Soccer moms want new sport at San Juan High
Oct 21, 2015 | 3098 views | 0 0 comments | 35 35 recommendations | email to a friend | print
High school soccer may be on the horizon at San Juan High School if a large group of parents and supporters are successful in creating a program.

The group met with the San Juan School Board on October 13 to seek support for the creation of a high school soccer program at the school.

Kerri Jensen, representing the soccer supporters, said there is widespread support for the creation of a team at the school in Blanding.

Nicole Black said that more than 100 kids play in the city soccer league and 96 students at ARL Middle School have said they are interested in playing soccer at the high school level.

The group had approached the school board one year ago with the same request and returned once again.

The group was asked to address issues such as facility and equipment needs, program and travel costs, the process of securing trained coaches and officials, and the possibility of club programs.

Trevor Olsen, the assistant principal at San Juan High, said the school would accommodate the sport if it is directed to do so.

“There are varying opinions about soccer at San Juan High,” said Olsen. “It is kind of a polarizing subject.”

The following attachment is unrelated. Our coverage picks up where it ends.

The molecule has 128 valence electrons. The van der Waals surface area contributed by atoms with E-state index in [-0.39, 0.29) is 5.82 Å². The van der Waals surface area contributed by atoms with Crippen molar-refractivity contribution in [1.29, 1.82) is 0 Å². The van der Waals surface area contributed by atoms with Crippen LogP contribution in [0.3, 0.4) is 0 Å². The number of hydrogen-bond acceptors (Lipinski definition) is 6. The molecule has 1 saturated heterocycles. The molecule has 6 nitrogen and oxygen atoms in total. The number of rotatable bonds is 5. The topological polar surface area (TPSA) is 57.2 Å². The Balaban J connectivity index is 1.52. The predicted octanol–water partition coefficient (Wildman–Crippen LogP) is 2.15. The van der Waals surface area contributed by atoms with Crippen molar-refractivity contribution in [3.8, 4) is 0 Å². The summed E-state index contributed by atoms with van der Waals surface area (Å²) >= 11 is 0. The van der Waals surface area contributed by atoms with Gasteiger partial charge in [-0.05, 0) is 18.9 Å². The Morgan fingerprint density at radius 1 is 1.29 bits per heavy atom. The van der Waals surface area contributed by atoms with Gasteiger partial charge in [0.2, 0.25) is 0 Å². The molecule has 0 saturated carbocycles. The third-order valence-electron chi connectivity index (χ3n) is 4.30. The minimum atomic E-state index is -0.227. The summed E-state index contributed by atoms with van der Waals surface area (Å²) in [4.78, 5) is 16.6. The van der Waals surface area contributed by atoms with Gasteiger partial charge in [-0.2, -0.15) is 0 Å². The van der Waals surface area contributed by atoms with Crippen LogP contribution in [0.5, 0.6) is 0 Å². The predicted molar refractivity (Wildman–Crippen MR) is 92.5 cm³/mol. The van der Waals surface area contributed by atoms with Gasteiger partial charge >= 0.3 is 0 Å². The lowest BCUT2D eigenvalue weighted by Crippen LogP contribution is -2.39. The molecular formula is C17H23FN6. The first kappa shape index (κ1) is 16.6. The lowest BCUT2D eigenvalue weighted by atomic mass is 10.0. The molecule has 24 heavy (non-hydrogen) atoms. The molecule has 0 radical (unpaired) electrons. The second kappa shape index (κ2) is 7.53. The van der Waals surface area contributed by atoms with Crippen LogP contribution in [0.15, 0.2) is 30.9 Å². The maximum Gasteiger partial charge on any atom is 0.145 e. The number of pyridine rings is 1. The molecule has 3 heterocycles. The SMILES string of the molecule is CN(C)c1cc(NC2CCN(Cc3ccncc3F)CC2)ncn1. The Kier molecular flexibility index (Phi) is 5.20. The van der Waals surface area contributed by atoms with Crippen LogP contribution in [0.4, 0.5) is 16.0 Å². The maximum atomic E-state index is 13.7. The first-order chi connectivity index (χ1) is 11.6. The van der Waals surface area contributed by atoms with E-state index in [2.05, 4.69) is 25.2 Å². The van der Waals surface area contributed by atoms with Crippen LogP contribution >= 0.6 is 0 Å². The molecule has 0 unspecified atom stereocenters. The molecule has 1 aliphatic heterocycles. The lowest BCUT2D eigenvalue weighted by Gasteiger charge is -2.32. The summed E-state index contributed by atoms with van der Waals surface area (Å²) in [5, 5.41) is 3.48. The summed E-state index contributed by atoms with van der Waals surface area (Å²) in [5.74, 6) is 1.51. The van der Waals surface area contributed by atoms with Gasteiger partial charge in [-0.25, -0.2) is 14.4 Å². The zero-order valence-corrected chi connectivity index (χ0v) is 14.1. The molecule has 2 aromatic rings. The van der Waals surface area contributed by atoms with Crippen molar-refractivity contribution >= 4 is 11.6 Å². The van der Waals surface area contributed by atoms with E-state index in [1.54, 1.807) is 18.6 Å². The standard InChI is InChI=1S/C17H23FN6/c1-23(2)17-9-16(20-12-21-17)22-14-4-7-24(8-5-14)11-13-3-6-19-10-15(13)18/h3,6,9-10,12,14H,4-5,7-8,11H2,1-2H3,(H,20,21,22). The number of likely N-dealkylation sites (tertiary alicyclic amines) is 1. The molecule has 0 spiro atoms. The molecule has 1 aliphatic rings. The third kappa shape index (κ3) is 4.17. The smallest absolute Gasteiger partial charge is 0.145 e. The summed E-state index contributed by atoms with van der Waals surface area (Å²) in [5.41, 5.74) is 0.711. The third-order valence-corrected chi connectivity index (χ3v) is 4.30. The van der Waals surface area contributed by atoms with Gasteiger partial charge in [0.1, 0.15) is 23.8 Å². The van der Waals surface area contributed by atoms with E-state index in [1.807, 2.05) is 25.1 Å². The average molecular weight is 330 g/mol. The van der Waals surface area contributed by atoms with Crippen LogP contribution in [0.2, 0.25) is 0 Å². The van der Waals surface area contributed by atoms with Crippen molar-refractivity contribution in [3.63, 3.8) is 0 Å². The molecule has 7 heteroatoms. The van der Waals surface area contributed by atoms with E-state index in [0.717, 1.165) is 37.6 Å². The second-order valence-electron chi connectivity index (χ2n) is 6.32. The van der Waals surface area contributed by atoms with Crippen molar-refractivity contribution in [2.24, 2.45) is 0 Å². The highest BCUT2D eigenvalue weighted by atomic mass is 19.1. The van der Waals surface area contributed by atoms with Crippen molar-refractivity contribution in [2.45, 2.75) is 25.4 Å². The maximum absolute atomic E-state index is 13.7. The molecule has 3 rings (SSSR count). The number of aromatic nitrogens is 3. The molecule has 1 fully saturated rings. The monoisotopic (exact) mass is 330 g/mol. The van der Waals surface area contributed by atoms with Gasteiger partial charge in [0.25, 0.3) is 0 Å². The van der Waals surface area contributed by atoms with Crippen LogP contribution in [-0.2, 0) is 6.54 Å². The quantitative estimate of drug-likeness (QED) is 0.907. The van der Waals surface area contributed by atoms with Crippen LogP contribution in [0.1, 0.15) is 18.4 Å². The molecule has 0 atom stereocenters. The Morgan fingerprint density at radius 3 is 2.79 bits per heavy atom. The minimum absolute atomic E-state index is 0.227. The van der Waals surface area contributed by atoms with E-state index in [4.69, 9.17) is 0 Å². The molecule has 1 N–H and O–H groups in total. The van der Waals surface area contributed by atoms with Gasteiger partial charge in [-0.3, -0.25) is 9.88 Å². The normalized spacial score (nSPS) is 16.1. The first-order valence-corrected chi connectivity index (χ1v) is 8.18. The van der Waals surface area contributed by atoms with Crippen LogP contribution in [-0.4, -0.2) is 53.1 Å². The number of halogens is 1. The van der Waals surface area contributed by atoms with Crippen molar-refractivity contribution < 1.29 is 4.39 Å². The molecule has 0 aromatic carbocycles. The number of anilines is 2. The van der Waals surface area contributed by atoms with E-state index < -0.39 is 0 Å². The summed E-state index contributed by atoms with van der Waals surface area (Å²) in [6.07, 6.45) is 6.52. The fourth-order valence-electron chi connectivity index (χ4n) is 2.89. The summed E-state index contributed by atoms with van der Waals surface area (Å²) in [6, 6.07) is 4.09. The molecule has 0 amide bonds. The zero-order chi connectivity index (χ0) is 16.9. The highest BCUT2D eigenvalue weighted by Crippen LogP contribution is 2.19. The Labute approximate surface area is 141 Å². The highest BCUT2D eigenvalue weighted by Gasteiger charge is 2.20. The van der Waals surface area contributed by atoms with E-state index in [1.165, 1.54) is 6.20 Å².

Olsen said that some of the concerns include the impact of a new program on the existing programs at San Juan High School. “It is another sport, another season, and adds to an already full schedule,” said Olsen.

In Utah, soccer is a relatively new sport at the high school level, particularly in smaller schools. Soccer is a fall sport for girls and a spring sport for boys. At the current time, 29 1A and 2A schools compete in boys soccer. There are 22 girls teams.

If approved, San Juan would likely play in a region with Grand, Manti, Gunnison, Emery, and North Sevier. Wasatch Academy and South Sevier also play boys soccer.

The timeframes may extend several years before San Juan plays varsity soccer. Teams generally play a junior varsity schedule for one year before playing at the varsity level.

“We are not going to stand in the way of a tsunami of support for soccer,” said school board member Bill Boyle. “We are just looking for evidence that the support is broad and the community and school can support another program.”

In other matters at the school board meeting, the priority list for capital projects was adjusted. In 2014, the school board identified two projects that were high on the priority list, including a new elementary school in Bluff and a new gymnasium at Montezuma Creek Elementary School. Both projects were taken off of the priority list after they ran into delays.

Securing a land lease for the gymnasium in Montezuma Creek, on land adjacent to the existing school, has proven to be a challenge.

In Bluff, the school district secured 12.5 acres of land in January for a possible new school on the western edge of town.

Preliminary archaeological surveys indicate that there may be ancient sites on the property, and a possible burial site on the edge of the property.

The district delayed the process in order to get more information.

Projects moved up on the priority list include five new homes for teachers in Monument Valley ($1 million expenditure) and a much-delayed project on the locker rooms and gymnasium at San Juan High School ($600,000).
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